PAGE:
The HAVANA team manually annotate the human, mouse, zebrafish and other vertebrate genomes.
The HAVANA team puts special emphasis on alternatively spliced transcripts and pseudogenes, two areas still underdeveloped in automated annotation systems, as well as poly-adenylation features. Also, where other systems concentrate on, or are limited to, protein-coding genes, many HAVANA transcripts are annotated without a protein-coding region. These transcripts may function as non-coding RNAs or they may be incomplete gene fragments for which the coding sequence cannot yet be determined.
All annotated gene structures (transcripts) are supported by transcriptional evidence, either from cDNA, EST or protein sequences. As such not all annotated transcripts are necessarily complete. Support does not need to come from locus-specific evidence, but can also be homologous, paralogous or orthologous.
While the transcript and protein sequences are the most important pieces of information, HAVANA annotation takes into account and uses other data, such as CpG islands, gene predictions, repeats and genome signatures. Because the annotation software used is DAS (Distributed Annotation System) aware, the HAVANA team can link to external data sources. Ensembl gene models and data from GENCODE collaborators are some of the DAS sources the HAVANA group uses. HAVANA sources are under constant review and subject change. For example, the group recently started to use data from new technologies such as RNAseq and protein mass spectrometry in its annotation efforts.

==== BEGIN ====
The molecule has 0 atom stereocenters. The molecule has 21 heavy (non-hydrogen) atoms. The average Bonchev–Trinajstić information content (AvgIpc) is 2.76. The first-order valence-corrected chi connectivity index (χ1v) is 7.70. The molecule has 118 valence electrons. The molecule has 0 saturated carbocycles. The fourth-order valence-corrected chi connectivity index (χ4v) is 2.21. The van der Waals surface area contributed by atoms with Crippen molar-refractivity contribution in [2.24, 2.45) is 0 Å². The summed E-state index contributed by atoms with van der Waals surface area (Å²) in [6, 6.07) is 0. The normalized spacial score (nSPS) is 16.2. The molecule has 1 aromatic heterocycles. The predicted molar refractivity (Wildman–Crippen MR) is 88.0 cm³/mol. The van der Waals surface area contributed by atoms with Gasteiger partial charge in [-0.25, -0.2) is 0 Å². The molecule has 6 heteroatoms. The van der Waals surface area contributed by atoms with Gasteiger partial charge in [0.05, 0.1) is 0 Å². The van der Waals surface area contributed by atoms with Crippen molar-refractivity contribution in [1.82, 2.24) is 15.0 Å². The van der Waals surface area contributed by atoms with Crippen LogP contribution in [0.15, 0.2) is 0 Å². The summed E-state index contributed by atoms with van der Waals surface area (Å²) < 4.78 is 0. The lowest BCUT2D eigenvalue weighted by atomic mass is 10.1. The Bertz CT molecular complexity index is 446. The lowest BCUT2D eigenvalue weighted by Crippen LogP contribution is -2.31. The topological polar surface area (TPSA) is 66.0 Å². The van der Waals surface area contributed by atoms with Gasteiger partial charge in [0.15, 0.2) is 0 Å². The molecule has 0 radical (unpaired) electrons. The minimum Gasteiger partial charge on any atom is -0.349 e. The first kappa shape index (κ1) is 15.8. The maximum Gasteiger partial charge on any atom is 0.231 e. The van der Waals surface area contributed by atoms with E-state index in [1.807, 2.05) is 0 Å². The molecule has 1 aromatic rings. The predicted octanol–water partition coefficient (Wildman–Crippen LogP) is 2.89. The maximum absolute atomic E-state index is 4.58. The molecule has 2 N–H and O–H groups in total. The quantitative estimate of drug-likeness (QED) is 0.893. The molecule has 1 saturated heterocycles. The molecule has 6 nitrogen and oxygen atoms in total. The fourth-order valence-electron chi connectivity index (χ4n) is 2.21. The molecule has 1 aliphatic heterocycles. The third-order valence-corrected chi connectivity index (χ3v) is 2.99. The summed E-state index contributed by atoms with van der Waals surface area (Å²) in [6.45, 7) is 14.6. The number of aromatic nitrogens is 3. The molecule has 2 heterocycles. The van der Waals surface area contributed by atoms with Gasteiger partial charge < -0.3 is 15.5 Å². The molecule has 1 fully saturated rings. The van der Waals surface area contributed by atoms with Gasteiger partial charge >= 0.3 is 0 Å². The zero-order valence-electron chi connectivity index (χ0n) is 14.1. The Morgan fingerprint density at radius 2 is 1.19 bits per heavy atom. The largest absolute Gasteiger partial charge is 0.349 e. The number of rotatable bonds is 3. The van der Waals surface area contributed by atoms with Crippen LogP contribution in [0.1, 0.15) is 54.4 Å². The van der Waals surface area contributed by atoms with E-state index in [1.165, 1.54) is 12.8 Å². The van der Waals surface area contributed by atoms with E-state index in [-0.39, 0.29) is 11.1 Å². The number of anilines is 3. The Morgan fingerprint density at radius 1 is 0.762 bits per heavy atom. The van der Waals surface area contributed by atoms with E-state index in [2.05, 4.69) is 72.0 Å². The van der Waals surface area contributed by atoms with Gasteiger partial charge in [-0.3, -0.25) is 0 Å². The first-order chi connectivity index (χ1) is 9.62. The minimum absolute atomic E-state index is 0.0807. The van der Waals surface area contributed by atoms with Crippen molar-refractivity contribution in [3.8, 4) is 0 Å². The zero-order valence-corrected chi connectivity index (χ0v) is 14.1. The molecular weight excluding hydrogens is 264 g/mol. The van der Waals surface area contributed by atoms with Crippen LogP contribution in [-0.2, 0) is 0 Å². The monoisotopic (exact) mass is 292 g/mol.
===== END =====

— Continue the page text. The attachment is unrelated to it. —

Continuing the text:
Like its data sources, HAVANA's annotation guidelines are under constant review and are routinely updated to take into account feedback from collaborators, incorporate new data sources and reflect new trends in genetics, transcriptomics, proteomics and genomics.
Details of our annotation tools can be found at Annosoft.
HAVANA Annotation Guidelines detail our annotation standards.
All of our manual annnotation is displayed in the VEGA browser.